Nine general cover categories are defined, based upon vegetative structure (e.g., canopy cover percentage) or substrate characteristics (e.g., barren land/artificial surfaces). They are: Crop; Herbaceous; Open canopy short woody plants; Short woody plants; Open canopy tall woody plants; Tall woody plants; Barren; Artificial and modified surfaces; Water. See also Habitat composition and Habitat configuration.
A datum which has its origin at the Earth's centre of mass. This datum can therefore be used anywhere on the planet and be compatible with the same datum anywhere else on the planet.
The science and mathematical calculations of the shape and size of the Earth.
A point on a map given as latitude and longitude readings. The values are given as degrees, minutes and seconds.
Geographic Information Systems
GIS is the spatial capture of themed data layers and the storing, analysing and displaying of the geographically referenced information. A GIS also includes the procedures, software, hardware, operating personnel and spatial data associated with the system.
The element in a database used to identify the location of a particular record e.g. a postcode. The process of geocoding is similar to that of address matching in that a data file is compared against a file of geocode and their associated coordinates.
Information that identifies the geographical location and characteristics of natural or man-made features and boundaries of the earth. Geodata represent abstractions of real world entities such as roads, buildings, vehicles, lakes, forests and countries.
Statistical population data, or demographic data, with a spatial reference. For example, census information based upon enumeration districts. This is a type of map data.
A set of parameters defining coordinate systems for all or parts of the earth. These data have been refined and revised over time e.g. NAD 27 is the North American datum for 1927, ED50 is the European datum for 1950 and WGS is the World Geodetic System for 1984.
Information about objects or phenomena that is associated with a location relative to the surface of the earth. A special case of spatial information.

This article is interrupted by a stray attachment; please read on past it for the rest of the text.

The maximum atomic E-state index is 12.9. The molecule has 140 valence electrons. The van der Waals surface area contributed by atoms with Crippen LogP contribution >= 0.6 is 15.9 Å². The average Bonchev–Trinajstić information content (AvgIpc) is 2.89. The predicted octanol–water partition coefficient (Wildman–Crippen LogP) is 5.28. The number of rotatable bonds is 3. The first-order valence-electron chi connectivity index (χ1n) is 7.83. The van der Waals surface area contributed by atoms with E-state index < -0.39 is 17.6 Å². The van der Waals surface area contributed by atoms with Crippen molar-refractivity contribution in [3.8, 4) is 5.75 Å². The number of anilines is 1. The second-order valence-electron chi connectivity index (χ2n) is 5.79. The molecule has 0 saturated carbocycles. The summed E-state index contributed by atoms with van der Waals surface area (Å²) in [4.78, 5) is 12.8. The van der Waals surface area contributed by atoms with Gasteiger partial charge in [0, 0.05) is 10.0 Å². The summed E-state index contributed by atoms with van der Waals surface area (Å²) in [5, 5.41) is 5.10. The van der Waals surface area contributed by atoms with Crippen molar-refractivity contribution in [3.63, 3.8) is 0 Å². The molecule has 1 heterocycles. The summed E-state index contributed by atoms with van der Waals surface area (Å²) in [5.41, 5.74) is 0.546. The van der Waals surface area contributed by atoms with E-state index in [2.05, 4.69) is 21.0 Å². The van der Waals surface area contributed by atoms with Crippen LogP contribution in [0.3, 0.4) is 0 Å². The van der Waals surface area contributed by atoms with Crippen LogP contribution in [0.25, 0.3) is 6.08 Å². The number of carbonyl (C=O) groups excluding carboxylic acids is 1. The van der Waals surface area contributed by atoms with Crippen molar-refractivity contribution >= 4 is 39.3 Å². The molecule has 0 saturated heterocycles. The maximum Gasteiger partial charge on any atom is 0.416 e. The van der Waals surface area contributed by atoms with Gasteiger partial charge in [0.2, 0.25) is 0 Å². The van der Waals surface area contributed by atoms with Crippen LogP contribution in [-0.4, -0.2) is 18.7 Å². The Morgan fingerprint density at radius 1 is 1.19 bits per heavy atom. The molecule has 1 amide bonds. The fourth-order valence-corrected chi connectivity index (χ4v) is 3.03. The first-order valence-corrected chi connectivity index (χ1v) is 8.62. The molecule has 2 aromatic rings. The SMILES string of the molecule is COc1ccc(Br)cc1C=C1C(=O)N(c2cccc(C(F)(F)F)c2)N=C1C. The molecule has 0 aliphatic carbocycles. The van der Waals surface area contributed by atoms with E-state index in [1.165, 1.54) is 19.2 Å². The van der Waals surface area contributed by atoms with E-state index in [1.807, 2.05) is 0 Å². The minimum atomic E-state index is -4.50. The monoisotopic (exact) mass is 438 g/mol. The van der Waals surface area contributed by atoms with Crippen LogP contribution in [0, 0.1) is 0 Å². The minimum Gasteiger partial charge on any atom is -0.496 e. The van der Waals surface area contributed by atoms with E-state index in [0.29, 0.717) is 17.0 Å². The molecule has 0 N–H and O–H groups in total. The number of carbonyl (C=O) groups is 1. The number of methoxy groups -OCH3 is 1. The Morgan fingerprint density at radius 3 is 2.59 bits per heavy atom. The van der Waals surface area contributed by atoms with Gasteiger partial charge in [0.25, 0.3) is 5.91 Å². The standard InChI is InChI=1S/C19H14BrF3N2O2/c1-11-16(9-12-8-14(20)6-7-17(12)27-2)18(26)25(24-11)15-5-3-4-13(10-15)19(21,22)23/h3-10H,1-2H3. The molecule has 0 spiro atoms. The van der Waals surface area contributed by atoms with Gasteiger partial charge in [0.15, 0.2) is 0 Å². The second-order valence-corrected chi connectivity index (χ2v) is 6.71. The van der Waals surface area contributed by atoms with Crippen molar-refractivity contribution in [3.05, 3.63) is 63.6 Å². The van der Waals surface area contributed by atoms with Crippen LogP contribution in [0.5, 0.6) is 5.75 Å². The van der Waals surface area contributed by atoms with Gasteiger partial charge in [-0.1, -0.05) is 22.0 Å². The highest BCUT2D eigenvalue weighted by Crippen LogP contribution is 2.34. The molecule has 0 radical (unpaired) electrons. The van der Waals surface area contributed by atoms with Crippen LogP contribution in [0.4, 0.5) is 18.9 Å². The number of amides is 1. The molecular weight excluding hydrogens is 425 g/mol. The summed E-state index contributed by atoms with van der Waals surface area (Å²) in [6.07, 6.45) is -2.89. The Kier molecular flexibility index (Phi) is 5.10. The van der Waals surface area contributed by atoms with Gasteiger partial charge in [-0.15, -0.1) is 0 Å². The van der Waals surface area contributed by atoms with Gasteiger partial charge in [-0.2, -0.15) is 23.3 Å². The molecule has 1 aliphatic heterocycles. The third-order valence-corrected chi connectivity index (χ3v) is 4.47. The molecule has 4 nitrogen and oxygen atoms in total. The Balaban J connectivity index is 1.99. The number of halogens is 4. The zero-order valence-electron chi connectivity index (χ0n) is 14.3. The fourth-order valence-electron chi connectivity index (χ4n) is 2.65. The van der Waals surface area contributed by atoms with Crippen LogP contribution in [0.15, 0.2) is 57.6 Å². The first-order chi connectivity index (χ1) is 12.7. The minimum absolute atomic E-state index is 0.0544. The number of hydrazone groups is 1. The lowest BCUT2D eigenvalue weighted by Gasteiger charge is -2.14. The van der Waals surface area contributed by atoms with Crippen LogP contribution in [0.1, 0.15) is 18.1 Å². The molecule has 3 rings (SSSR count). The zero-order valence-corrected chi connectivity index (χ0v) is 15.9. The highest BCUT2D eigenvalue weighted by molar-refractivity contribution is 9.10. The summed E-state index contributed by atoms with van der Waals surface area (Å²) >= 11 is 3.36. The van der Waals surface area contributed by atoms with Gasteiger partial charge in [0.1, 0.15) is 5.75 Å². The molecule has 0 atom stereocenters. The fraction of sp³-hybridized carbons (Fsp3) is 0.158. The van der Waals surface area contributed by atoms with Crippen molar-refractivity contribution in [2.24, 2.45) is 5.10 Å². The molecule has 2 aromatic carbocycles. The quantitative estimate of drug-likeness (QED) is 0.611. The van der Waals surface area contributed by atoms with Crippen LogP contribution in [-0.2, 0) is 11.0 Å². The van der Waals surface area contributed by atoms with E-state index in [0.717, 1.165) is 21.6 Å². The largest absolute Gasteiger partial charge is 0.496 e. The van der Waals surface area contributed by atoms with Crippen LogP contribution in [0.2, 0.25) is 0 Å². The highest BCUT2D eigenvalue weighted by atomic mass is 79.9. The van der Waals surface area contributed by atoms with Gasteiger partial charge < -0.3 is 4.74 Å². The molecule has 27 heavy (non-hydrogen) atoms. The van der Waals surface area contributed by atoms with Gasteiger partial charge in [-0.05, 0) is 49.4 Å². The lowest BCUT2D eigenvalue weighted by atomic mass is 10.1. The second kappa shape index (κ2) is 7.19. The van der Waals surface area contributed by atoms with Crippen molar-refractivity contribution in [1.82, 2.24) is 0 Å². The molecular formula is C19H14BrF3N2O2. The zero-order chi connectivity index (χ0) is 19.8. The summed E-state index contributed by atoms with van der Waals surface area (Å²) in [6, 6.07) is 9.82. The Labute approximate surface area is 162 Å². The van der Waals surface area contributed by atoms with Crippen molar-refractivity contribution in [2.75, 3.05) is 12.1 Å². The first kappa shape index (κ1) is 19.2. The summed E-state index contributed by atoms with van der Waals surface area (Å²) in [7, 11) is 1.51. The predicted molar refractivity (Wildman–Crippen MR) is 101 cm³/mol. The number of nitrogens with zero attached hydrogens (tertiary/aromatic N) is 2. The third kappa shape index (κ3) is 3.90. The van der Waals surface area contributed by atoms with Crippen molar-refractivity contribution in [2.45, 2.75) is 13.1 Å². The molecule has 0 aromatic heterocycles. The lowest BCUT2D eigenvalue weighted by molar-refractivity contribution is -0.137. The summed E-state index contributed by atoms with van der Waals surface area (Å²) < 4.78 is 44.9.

Geographical Information System
A system for capturing, storing, checking, integrating, analysing and displaying data that is spatially referenced to the earth. This is normally considered to involve a spatially referenced computer database and appropriate applications software.
An imaginary shape for the earth defined by mean sea level and its imagined continuation under the continents at the same level of gravitational potential.
The height of a point on the geoid above on ellipsoidal reference surface.
Data about position within an absolute or relative coordinate system.
Another term used to describe Map Data but commonly isn't directly associated with a map e.g. an address has a spatial reference associated with it but not in map coordinates.
Global Positioning System
GPS is a satellite based navigation system originally developed by the United State's Department of Defence. A GPS receiver calculates a position by measuring distances to four or more satellites of a possible 24. These orbit the Earth at all times.
Graphical User Interface
A method of interaction with a computer which uses pictorial buttons (icons) and command lists controlled by a mouse. It is generally regarded as simpler and easier to learn than command line interfaces, where commands have to be typed. Examples include MS WINDOWS for PCs, Open Look or MOTIF for workstations and System 7 for Macintosh.
A group of parallel lines that run perpendicular to another group of parallel lines to form a map coverage of squares.
A point on a map given as an easting and northing reading. The values are given in metres.
The direction of the vertical grid lines shown on a topographic map. The difference between grid north and true north is referred to as grid convergence.
The height where the building wall intersects the ground.
A facility capable of receiving signals from earth observation satellites such as LANDSAT, SPOT, ERS, JERS AND MOS.
The period and/or number of days between the last freeze in the spring and the first frost in the fall for the freeze threshold temperature of the crop or other designated temperature threshold.
A distance measuring device composed of 100 metal links fastened together with rings. The length of the chain is 66 feet. It was invented in about 1620 by English astronomer, Edmund Gunter.